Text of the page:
Shedding light on cyclist safety
How do we keep older cyclists safe on our roads? That's the question researchers in The Netherlands hope to answer in a paper published in the International Journal of Human Factors and Ergonomics. In it, the team has carried out an evaluation study of a light communication system for bicycles that could improve visibility to other road users.
Frank Westerhuis and Dick de Waard of the University of Groningen, and Carola Engbers, Rosemary Dubbeldam, and Hans Rietman of Roessingh Research and Development in Enschede, and also at the neighboring University of Twente, suggest that older cyclists are at risk because of low-speed interactions, stopping, (dis)mounting, and potentially misjudging riding speeds. A lighting system that alerted other road users to a cyclist's riding speed, braking, and turning intentions, has now been developed to improve safety for older cyclists. Tests on the system were perceived positively by volunteers using and observing the system, the team reports.
Cycling is a rather common mode of transport across The Netherlands and in many other parts of the world. Researchers have previously suggested that it not only improves personal health but also has environmental benefits, not least because of an obvious reduction in pollution. With an aging population in many regions and continued good health for many, the number of older cyclists on the roads continues to rise. Of course, older people are often susceptible to physical and cognitive problems that might increase their accident risk while cycling. As such, there is a pressing need to improve safety for this cohort of cyclists.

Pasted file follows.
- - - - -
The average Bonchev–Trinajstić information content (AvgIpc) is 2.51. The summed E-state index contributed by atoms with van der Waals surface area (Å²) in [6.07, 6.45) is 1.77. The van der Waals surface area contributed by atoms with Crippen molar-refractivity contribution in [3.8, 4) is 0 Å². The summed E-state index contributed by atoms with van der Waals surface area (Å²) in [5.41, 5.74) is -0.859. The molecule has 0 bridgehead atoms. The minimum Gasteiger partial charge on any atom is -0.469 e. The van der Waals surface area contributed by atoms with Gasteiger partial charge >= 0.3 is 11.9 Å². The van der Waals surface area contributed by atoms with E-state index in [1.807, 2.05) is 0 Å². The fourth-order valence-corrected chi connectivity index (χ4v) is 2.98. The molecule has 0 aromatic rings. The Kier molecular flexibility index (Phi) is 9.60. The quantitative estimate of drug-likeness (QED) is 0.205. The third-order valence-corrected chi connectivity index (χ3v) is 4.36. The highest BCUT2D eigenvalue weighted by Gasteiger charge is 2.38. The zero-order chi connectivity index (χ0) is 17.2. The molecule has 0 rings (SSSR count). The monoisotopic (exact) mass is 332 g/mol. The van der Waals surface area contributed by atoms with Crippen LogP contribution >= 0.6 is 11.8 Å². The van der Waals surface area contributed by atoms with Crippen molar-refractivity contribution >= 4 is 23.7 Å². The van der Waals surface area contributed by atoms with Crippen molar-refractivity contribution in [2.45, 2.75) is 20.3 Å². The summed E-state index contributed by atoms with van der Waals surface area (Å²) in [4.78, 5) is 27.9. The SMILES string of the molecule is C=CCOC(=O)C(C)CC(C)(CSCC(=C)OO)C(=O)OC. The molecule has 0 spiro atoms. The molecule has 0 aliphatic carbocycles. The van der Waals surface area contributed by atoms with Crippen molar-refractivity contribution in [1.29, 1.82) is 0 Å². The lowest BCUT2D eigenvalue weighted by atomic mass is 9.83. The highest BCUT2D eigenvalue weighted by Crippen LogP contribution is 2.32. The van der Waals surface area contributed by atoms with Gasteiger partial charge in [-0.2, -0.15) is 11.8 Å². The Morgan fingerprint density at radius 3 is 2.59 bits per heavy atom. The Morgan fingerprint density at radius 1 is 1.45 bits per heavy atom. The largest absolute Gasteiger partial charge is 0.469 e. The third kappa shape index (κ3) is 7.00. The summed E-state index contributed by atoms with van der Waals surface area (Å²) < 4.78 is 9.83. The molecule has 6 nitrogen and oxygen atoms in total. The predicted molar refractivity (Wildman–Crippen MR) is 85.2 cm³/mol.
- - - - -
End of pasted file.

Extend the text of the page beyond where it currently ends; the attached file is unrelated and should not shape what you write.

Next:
Dedicated light signals, as are already obligatory on motorbikes, that show rider's turning and braking behavior would be useful to all other road users including fellow cyclists. Indicator controls on the bicycle's handlebars would also reduce the need or the older cyclists to take their hands from said handlebars to indication their turning intention as is the norm and so reduce the risk of the cyclist losing their balance ahead and during a turn.
The team points out that in many jurisdictions, such light indicators would have to be accommodated by the limitations of current law regarding blinking lights on bicycles, which are often illegal. Such a progression could be readily made to improve safety and reduce accidents for a growing number of cyclists.
More information: Frank Westerhuis et al, Enlightening cyclists: an evaluation study of a bicycle light communication system aimed to support older cyclists in traffic interactions, International Journal of Human Factors and Ergonomics (2021). DOI: 10.1504/IJHFE.2021.118225